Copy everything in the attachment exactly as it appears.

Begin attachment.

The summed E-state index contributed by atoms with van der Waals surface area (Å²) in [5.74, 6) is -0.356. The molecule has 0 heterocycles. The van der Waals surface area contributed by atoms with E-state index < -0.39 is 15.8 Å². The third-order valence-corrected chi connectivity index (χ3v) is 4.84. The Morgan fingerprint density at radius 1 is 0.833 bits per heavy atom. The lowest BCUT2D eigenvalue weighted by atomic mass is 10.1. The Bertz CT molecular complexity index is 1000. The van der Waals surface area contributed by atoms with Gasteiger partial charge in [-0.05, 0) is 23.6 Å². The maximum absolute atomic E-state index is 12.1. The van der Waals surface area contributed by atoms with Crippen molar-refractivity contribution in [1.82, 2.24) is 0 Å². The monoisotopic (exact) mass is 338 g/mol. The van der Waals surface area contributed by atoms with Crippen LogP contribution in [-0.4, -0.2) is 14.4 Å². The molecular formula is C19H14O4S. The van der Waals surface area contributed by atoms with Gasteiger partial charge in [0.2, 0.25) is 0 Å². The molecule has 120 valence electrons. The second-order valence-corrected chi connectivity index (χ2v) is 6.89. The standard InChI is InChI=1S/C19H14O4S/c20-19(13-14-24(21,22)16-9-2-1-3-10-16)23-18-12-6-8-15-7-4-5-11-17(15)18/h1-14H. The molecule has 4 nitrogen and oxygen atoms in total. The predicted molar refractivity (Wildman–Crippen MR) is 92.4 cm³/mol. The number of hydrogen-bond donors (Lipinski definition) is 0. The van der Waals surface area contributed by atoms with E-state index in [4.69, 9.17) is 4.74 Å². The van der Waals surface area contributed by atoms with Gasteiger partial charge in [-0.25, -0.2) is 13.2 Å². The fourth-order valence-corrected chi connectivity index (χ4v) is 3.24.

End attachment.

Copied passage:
The summed E-state index contributed by atoms with van der Waals surface area (Å²) in [5.74, 6) is -0.356. The molecule has 0 heterocycles. The van der Waals surface area contributed by atoms with E-state index < -0.39 is 15.8 Å². The third-order valence-corrected chi connectivity index (χ3v) is 4.84. The Morgan fingerprint density at radius 1 is 0.833 bits per heavy atom. The lowest BCUT2D eigenvalue weighted by atomic mass is 10.1. The Bertz CT molecular complexity index is 1000. The van der Waals surface area contributed by atoms with Gasteiger partial charge in [-0.05, 0) is 23.6 Å². The maximum absolute atomic E-state index is 12.1. The van der Waals surface area contributed by atoms with Crippen molar-refractivity contribution in [1.82, 2.24) is 0 Å². The monoisotopic (exact) mass is 338 g/mol. The van der Waals surface area contributed by atoms with Crippen LogP contribution in [-0.4, -0.2) is 14.4 Å². The molecular formula is C19H14O4S. The van der Waals surface area contributed by atoms with Gasteiger partial charge in [0.2, 0.25) is 0 Å². The molecule has 120 valence electrons. The second-order valence-corrected chi connectivity index (χ2v) is 6.89. The standard InChI is InChI=1S/C19H14O4S/c20-19(13-14-24(21,22)16-9-2-1-3-10-16)23-18-12-6-8-15-7-4-5-11-17(15)18/h1-14H. The molecule has 4 nitrogen and oxygen atoms in total. The predicted molar refractivity (Wildman–Crippen MR) is 92.4 cm³/mol. The number of hydrogen-bond donors (Lipinski definition) is 0. The van der Waals surface area contributed by atoms with E-state index in [4.69, 9.17) is 4.74 Å². The van der Waals surface area contributed by atoms with Gasteiger partial charge in [-0.25, -0.2) is 13.2 Å². The fourth-order valence-corrected chi connectivity index (χ4v) is 3.24.